Thursday, April 12, 2012

Get Smart on Seasonal Allergies

A field of flowers or allergens? 
     Sneezing, wheezing, runny nose, itchy-red eyes, postnasal drip, cough, and changes in your energy level—to some of us, spring is not kind. Pollen, dust mites, or pet danders bring about a cold-like sensation, but what’s really going on is hay fever or allergic rhinitis.

     One in five people suffer from seasonal allergies, so if you are experiencing these symptoms, you’re not alone. You can stay indoors, loading up on over-the-counter antihistamines and decongestants, or prescription nasal sprays, but opening your watery eyes to the environment around you can help too.

Start with your home- you spend a lot of time there.
  • Use HEPA (high-efficiency particulate air) filters in air conditioners to better trap pollen spores. Remember to change air filters often. 
  • Frequently vacuum floors using a HEPA filter vacuum bag.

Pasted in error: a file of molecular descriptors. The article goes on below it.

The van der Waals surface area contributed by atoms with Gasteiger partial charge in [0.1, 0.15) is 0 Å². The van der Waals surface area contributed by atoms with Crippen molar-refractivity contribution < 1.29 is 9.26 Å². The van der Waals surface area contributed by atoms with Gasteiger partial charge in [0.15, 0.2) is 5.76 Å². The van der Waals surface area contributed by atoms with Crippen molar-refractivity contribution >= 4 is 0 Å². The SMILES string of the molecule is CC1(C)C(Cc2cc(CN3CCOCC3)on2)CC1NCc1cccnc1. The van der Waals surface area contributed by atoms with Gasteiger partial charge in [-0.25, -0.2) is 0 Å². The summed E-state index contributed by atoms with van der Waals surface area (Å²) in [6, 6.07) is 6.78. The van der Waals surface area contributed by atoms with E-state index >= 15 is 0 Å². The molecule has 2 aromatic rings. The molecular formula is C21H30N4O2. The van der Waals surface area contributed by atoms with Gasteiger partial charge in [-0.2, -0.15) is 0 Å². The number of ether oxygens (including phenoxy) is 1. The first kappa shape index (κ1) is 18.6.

• Resist the temptation to let in fresh air and keep windows shut. 
  • Change your bed linens often. 

Look to Mother Earth- try these natural remedies
  • Wash out pollen and thin nasal mucus with a nasal saline flush. Neti pots help with congestion by pushing treated water through the nasal cavity. 
  • Eat a nutritious diet filled with nuts, grapes, oranges, apples, and fresh tomatoes to boost your immunity to allergies. 
  • Use butterbur leaf extract (certified and labeled “PA-free”) as an antihistamine. 

Change your ways- these small changes could make a big difference!
  • Avoid being outside on windy days. 
  • Delegate gardening and lawn mowing to someone else. 
  • Avoid the outdoors when pollen counts are high, or in the early morning. 
  • Head outdoors after a rain shower has cleared pollen from the air. 
  • Wear sunglasses outside to protect your eyes from pollen. 
  • Wash your hair before bed to rinse out allergens. 

     Talk to your primary care physician about your allergies. For bad seasonal allergies, your doctor may recommend skin or blood tests to determine allergy triggers and identify which treatments are likely to work best for you.

By Anne Gill

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